Visuality and Identity: Sinophone Articulations across the Pacific

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Visuality and Identity: Sinophone Articulations Across the Pacific, by Shu-mei Shih. Berkeley: University of California Press, 2007. xiv + 243 pp. US$55.00/£35.95 (hardcover), US$21. 95/£l 3.95 (paperback).

Shu-mei Shih' s work has long been at the cutting edge of film and visual analysis in Critical Asian Studies. This book brings together some fine essays, which together set a tone for thinking through the visuality of Sinophone cultures in the contemporary world. Shih tackles themes as varied as ethics, intimacy, ambiguity, cosmopolitanism and empire, globalization, and desire. The themes are carefully and intricately woven across several case studies. Shih's identity as a Taiwanese American, one who eludes and celebrates the hyphen, allows her glance to fall on the Hong Kong-Mainland relationship as much as on the multiple textual conversations and stand-offs that occur between Chinese Americans and the Chinese state and homelands on the other side of the Pacific.

Shih makes this aspect of her argument explicit in her discussion of ambiguity, where she notes: "Taiwan is not non-China, it is Taiwan; . . . Taiwan is not non- Japan, it is Taiwan", and yet more starkly: "The Indians may transfer the psychological category that is the West into self-empowering cultural capital in their capacity to live with cultural ambiguities; it is more difficult for the Taiwanese to transfer 'China' into cultural capital, however" (pp. 138-39).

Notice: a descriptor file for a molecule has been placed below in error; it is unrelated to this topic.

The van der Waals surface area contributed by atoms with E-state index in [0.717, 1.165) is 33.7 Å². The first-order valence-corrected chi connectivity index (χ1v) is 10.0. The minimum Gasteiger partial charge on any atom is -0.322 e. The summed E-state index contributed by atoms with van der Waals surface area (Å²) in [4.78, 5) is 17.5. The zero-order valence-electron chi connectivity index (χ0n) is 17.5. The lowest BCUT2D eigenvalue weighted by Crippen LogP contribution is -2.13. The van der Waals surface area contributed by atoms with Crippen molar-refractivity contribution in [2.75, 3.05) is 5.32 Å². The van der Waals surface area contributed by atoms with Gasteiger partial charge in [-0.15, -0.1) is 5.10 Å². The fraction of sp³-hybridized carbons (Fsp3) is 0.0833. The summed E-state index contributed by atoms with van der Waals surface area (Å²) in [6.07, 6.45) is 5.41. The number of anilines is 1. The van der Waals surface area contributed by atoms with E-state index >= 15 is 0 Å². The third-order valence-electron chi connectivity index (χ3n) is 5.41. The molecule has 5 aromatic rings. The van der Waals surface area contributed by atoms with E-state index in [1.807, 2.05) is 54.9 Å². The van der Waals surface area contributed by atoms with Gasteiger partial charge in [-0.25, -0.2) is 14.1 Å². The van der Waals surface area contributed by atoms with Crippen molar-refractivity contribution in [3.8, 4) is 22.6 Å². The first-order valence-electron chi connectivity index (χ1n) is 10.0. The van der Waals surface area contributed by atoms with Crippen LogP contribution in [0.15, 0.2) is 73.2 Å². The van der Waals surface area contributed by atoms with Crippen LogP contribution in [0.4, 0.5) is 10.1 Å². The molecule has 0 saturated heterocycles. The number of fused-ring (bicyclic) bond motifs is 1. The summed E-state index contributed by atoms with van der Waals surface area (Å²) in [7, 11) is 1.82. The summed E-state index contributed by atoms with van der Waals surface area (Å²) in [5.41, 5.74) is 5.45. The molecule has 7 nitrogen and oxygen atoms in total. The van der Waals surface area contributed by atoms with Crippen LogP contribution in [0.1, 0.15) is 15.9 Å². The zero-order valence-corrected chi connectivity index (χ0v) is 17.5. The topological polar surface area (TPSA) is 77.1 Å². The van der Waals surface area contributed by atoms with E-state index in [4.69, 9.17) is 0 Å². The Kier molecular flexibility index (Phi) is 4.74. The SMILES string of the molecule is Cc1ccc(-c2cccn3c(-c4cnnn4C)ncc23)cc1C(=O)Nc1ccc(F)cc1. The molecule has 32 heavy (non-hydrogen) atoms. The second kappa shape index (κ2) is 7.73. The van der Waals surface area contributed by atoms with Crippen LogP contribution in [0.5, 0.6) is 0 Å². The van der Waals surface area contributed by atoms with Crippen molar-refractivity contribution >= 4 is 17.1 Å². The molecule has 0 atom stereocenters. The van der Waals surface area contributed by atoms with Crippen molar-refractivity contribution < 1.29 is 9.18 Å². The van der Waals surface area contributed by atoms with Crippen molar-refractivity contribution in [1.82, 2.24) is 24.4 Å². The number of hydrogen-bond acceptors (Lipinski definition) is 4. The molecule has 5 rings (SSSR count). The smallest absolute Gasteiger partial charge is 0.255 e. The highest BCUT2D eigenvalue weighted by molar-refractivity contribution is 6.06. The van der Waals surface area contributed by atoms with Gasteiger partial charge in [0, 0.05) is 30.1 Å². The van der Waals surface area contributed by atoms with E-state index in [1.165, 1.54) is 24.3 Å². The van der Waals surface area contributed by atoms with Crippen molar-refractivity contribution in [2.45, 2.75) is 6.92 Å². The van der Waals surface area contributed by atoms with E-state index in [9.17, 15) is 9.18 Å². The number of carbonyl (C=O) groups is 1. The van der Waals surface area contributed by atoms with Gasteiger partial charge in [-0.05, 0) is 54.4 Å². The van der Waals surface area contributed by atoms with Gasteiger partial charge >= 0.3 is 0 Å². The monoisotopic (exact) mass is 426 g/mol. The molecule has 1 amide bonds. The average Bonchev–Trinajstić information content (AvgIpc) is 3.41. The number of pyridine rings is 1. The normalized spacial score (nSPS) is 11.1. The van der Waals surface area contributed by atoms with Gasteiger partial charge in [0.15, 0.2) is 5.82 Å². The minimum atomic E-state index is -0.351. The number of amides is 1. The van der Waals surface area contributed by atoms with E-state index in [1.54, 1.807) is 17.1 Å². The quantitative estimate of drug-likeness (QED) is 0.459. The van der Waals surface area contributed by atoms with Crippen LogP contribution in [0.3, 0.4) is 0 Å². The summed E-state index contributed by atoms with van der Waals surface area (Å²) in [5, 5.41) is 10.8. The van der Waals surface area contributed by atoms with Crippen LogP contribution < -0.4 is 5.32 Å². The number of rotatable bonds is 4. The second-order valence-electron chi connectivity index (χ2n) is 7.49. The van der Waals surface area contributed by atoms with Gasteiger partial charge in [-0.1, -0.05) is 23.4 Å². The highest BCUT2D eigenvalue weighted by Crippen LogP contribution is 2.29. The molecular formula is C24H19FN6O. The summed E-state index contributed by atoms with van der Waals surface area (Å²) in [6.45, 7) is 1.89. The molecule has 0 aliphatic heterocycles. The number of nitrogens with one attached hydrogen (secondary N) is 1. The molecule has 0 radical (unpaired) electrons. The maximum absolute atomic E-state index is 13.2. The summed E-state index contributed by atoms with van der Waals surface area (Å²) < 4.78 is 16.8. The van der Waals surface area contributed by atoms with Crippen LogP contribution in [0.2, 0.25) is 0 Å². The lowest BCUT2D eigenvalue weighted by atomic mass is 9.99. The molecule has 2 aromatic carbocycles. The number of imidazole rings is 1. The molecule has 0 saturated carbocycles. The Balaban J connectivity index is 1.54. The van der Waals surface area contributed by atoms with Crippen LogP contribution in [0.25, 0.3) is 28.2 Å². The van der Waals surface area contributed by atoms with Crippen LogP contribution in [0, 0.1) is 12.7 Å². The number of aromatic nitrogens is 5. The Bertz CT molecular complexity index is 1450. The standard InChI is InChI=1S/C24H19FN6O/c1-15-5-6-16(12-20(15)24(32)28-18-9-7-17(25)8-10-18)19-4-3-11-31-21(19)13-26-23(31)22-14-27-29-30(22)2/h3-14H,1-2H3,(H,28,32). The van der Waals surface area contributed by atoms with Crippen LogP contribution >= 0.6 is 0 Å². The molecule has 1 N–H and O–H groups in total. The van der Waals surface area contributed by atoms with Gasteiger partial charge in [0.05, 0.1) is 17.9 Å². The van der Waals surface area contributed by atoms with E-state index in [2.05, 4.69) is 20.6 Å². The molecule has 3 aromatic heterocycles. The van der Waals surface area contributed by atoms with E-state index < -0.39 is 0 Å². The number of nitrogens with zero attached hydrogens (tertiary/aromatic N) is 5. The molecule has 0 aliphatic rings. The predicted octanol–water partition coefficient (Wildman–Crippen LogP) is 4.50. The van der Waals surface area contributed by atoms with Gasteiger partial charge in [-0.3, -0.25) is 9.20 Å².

Shih later comments on the US' s ambivalent and illogical stand towards Taiwan, with the island being both feted as democratic and yet denied national status at any major world forum. China and the US deal with Taiwan in rather similar ways, although for differently scaled national rationales. They both deny its ambitions, but both feed off its economic energy and, as Shih's case studies remind us, devour its cultural truculence and verve. Her response to this ambiguity at the heart of Taiwan's international relations is to suggest that Taiwan talks to its unwieldy neighbors in a mode that does not flaunt the confidence and grand gestures of Indian postcolonial theory, but does nonetheless exploit the worldliness of its experience through a cosmopolitanism of island differences.

Cosmopolitanism at the margins is the space which Taiwan explores in its visual lexicon. Shih describes this as a new mode of vernacular cosmopolitanism, a term which for me does not quite express the value of her argument. …